The universal appeal of art and its ability to evoke a range of emotions has long captivated audiences and artists alike. But despite its importance in human culture, the underlying mechanisms that drive our emotional responses to art have remained largely unexplored.
Now, a groundbreaking study from researchers at the University of Turku and Aalto University sheds new light on how viewing visual art affects our emotions and offers potential applications for mental health rehabilitation and care.
The study, which included a diverse sample of 1,186 participants from various countries, involved subjects viewing and assessing over 300 different artworks. The participants’ eye movements were recorded as they viewed the art and they were asked to describe the feelings and emotions evoked by each piece. The study employed a combination of online surveys and laboratory-based eye movement recordings to gather data.
“Viewing the art evoked many different kinds of feelings and emotions in people. Even though many of the pieces handled sad or scary topics, the emotions that the people experienced were mainly positive,” said study lead author Professor Lauri Nummenmaa from the Turku PET Centre at the University of Turku.
Intriguingly, the researchers found a correlation between the strength of the subject’s bodily sensations and the intensity of the emotions they experienced, suggesting that our bodies play a crucial role in the aesthetic experience.
Study co-author Riitta Hari from Aalto University explained that human figures in the artworks were the most interesting subjects and received the most attention from viewers. “People have a tendency to empathize with each other’s emotions, and this is probably also the case when we view human figures in art,” said Hari.
This empathetic response to human emotions in art may occur through a process known as “mirroring,” where the emotions portrayed in the artwork are absorbed by the viewer, often without conscious awareness.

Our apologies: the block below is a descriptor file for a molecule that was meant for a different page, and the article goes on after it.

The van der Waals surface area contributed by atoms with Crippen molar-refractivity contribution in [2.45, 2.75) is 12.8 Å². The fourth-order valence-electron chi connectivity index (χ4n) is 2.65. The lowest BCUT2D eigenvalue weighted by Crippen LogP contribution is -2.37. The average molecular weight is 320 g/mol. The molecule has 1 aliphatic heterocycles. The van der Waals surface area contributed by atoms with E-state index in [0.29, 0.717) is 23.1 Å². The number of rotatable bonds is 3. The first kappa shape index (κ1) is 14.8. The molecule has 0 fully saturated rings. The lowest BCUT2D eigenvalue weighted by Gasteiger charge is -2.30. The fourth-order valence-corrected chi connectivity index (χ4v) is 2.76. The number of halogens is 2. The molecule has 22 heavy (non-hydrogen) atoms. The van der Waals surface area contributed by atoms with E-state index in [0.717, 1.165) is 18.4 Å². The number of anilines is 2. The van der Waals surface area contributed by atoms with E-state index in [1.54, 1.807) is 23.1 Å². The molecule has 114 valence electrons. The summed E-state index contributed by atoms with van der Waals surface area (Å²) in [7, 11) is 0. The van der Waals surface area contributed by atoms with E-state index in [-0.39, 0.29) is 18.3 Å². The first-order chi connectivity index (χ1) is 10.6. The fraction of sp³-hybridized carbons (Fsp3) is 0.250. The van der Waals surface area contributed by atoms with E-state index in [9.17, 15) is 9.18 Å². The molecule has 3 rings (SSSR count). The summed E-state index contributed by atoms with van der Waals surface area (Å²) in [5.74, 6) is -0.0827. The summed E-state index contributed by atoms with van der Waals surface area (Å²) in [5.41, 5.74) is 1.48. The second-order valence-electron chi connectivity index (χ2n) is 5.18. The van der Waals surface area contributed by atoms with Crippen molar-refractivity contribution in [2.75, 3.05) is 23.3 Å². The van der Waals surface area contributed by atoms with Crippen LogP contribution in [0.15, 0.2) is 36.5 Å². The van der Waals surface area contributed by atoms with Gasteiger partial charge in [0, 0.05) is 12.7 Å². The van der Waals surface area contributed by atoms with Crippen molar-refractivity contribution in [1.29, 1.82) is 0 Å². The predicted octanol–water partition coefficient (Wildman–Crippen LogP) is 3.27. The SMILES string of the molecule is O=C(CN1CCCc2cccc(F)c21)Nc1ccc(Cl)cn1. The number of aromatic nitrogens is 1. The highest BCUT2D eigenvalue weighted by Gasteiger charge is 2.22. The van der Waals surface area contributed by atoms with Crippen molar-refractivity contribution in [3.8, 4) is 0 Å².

The findings of this study indicate that the emotions and bodily sensations evoked by art can have a profound impact on our overall experience of it. “Bodily sensations can draw people to art: art evokes feelings in the body, and such stimulation of the body’s pleasure centers feels pleasant to the viewer,” said Professor Nummenmaa.
These insights open up exciting possibilities for leveraging the emotional power of art in mental health rehabilitation and care settings, where it could provide a valuable tool for emotional expression and healing.
One of the most popular theories explaining the emotional impact of art on humans is the concept of emotional resonance or aesthetic resonance. This theory suggests that when people encounter a work of art, they experience an emotional response as a result of a connection or resonance with the piece. The connection can be based on various factors, such as personal experiences, cultural context, or innate human tendencies.
A key aspect of emotional resonance is the idea of empathy and our ability to recognize and relate to the emotions of others. When we view art that depicts human figures, emotions, or situations, we tend to empathize with the subjects and experience emotions similar to those being portrayed. This empathetic response can be triggered by the brain’s mirror neuron system, which allows us to understand and share the emotions of others by simulating their experiences internally.
Another component of the emotional impact of art is the role of our cognitive and emotional processing systems. Art can activate various cognitive and emotional processes, such as memory, perception, imagination, and evaluation. These processes can trigger emotional responses, even when the artwork is abstract or non-representational. For instance, certain colors, shapes, or patterns may evoke specific emotions or memories, leading to an emotional reaction to the artwork.
Furthermore, art can serve as a form of communication and self-expression, allowing artists to convey their emotions, thoughts, and ideas to the audience. This shared emotional experience can create a connection between the viewer and the artist, further enhancing the emotional impact of the artwork.
In summary, the emotional impact of art on humans can be attributed to a combination of factors, including emotional resonance, empathy, cognitive and emotional processing, and the communicative power of art. These factors work together to create a unique and personal emotional experience for each individual who encounters a work of art.
The research is published in the journal Cognition & Emotion.
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